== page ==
The treatment is still in the research phase, but a recent study indicates that stem cell injections might soon be able to slow or even reverse the effects of age-related eye degeneration in the early stages of the condition.
At the moment the disease is considered untreatable — and it’s one of the major causes of vision loss in people over the age of 65.
More than 15 million US adults are afflicted by age-related macular degeneration right now. The disease starts when the macula, the small central area of the retina, begins to deteriorate. Next to age, both environmental factors and genetic predispositions contribute to this macular degeneration.
The lead author of the research, Shaomei Wang of the Cedars-Sinai Board of Governors Regenerative Medicine Institute’s Eye Program, has noted that this is the first work to show it’s possible to preserve vision by injecting only a single dose of the cells suffering from age-related macular degeneration.
After the researchers gave the rats a single shot of human adult-derived stem cells, their vision stayed preserved for some 130 days — the equivalent of around 16 human years.
Following the injection, the researchers noted that healthy cells began migrating towards the retina, where they formed a protective layer which held off ongoing degeneration. In order to produce the induced neural progenitor cells, the scientists started by converting adult human cells to induced pluripotent stem cells. From there, they made them into the needed human cell.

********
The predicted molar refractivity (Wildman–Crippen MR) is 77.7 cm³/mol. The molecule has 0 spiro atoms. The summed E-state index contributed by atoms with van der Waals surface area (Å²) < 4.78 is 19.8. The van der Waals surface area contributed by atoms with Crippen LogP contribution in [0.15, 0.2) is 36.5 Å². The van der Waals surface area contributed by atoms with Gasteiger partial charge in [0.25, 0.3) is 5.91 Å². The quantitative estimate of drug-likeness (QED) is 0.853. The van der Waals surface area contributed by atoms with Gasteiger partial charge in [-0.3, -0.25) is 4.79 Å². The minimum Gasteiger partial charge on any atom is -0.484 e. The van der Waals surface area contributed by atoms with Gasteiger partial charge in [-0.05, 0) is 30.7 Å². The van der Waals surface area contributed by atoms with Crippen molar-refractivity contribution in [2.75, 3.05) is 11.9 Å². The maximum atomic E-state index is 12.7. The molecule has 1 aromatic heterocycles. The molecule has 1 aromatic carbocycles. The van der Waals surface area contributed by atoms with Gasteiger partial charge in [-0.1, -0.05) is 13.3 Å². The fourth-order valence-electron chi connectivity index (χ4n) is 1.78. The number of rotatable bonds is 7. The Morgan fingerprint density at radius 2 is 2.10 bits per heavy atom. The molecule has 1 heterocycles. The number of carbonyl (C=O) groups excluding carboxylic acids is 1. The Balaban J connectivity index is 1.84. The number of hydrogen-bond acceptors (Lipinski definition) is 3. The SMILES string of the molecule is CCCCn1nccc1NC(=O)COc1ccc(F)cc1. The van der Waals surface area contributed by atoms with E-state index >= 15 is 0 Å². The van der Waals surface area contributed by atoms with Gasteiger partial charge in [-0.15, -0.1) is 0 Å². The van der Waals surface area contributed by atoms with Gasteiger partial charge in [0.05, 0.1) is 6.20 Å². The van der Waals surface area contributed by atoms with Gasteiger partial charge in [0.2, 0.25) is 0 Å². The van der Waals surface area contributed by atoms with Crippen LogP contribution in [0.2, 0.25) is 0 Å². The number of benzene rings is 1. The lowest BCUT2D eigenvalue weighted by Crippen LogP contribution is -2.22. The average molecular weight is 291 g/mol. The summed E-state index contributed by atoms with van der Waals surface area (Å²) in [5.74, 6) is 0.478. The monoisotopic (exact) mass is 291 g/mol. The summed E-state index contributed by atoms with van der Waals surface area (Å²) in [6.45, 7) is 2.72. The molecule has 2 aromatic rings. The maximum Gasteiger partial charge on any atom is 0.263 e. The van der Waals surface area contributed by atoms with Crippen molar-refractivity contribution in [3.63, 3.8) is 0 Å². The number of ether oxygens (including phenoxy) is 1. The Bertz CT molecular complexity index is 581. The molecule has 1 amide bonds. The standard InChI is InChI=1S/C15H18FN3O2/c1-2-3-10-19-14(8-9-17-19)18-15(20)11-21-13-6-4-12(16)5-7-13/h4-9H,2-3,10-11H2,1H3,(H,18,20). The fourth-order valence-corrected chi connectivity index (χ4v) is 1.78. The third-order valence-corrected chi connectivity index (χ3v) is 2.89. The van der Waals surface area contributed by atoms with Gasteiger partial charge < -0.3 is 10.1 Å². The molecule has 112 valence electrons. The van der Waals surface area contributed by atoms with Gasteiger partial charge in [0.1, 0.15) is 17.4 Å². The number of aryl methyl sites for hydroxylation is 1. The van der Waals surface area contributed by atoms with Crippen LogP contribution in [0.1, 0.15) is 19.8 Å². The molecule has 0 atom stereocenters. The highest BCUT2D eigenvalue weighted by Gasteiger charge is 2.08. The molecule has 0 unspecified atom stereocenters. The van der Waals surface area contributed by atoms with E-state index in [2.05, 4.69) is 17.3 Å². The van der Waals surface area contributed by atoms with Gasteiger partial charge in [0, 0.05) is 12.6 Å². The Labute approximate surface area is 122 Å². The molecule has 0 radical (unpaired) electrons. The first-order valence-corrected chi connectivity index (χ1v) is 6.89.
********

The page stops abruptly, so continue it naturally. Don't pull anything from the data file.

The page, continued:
According to study contributing author Clive Svendsen, the induced progenitor cells represent a “unique source” of cells which are capable of slowing macular degeneration and associated vision loss.
Of course, researchers still need to gather additional data before clinical studies can begin. Nevertheless research is coming close to allowing doctors to begin offering adult stem cell injections as a customized treatment method for patients with macular degeneration and similar studies.
After this study’s promising results, researchers are starting to test the efficacy and safety of stem cell injections in animal models prior to moving to clinical trials in human patients.
Assuming the pre-clinical trials are successful, clinical trials will be designed later to test the potential benefit of stem cell injections for human age-related macular degeneration.
While stem cell therapy for age related macular degeneration is still a ways off where human patients are concerned, Regenerative Medicine Specialists currently offers the treatment for a variety of other conditions which interfere with valued activities and quality of life.
In our doctors’ experience, the treatments — which need minimal downtime and allow a fast return to work and play — can provide complete relief in just a single injection. Musculoskeletal, shoulder, elbow, wrist and hand, spine, hip, knee, and foot and ankle conditions are the main areas of focus for Regenerative Medicine Specialists.
Depending on the condition, our doctors may recommend one or more or a combination of stem cell injections, platelet rich plasma therapy, cytokine therapy, or growth factor therapy. All of these therapies focus on using the body’s own cells to produce rapid healing and regeneration — essentially allowing the body to repair itself.